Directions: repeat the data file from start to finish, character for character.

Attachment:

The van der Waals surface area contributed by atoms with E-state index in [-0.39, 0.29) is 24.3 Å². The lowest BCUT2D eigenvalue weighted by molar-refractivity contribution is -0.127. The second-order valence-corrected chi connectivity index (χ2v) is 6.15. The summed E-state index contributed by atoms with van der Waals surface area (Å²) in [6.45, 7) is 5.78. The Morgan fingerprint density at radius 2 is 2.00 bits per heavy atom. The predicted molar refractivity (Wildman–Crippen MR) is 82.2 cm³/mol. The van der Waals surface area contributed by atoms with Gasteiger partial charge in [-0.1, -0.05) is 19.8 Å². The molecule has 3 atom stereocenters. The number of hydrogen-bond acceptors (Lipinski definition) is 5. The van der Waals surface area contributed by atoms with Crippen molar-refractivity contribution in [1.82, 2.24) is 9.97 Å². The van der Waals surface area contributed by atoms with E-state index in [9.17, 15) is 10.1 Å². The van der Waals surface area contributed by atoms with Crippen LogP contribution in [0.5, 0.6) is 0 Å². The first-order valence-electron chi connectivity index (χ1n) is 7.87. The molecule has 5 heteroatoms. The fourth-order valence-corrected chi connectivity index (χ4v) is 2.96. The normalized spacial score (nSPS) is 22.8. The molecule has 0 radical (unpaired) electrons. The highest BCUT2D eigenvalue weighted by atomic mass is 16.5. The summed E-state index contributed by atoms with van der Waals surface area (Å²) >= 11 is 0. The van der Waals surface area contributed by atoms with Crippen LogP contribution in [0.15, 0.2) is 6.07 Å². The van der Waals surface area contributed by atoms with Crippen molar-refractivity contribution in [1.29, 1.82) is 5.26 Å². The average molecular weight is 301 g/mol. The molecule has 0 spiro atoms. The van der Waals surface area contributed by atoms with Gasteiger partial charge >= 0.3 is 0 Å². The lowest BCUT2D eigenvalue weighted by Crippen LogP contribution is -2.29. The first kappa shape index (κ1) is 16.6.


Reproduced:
The van der Waals surface area contributed by atoms with E-state index in [-0.39, 0.29) is 24.3 Å². The lowest BCUT2D eigenvalue weighted by molar-refractivity contribution is -0.127. The second-order valence-corrected chi connectivity index (χ2v) is 6.15. The summed E-state index contributed by atoms with van der Waals surface area (Å²) in [6.45, 7) is 5.78. The Morgan fingerprint density at radius 2 is 2.00 bits per heavy atom. The predicted molar refractivity (Wildman–Crippen MR) is 82.2 cm³/mol. The van der Waals surface area contributed by atoms with Gasteiger partial charge in [-0.1, -0.05) is 19.8 Å². The molecule has 3 atom stereocenters. The number of hydrogen-bond acceptors (Lipinski definition) is 5. The van der Waals surface area contributed by atoms with Crippen molar-refractivity contribution in [1.82, 2.24) is 9.97 Å². The van der Waals surface area contributed by atoms with E-state index in [9.17, 15) is 10.1 Å². The van der Waals surface area contributed by atoms with Crippen LogP contribution in [0.5, 0.6) is 0 Å². The first-order valence-electron chi connectivity index (χ1n) is 7.87. The molecule has 5 heteroatoms. The fourth-order valence-corrected chi connectivity index (χ4v) is 2.96. The normalized spacial score (nSPS) is 22.8. The molecule has 0 radical (unpaired) electrons. The highest BCUT2D eigenvalue weighted by atomic mass is 16.5. The summed E-state index contributed by atoms with van der Waals surface area (Å²) >= 11 is 0. The van der Waals surface area contributed by atoms with Crippen LogP contribution in [0.15, 0.2) is 6.07 Å². The van der Waals surface area contributed by atoms with Crippen molar-refractivity contribution in [1.29, 1.82) is 5.26 Å². The average molecular weight is 301 g/mol. The molecule has 0 spiro atoms. The van der Waals surface area contributed by atoms with Gasteiger partial charge >= 0.3 is 0 Å². The lowest BCUT2D eigenvalue weighted by Crippen LogP contribution is -2.29. The first kappa shape index (κ1) is 16.6.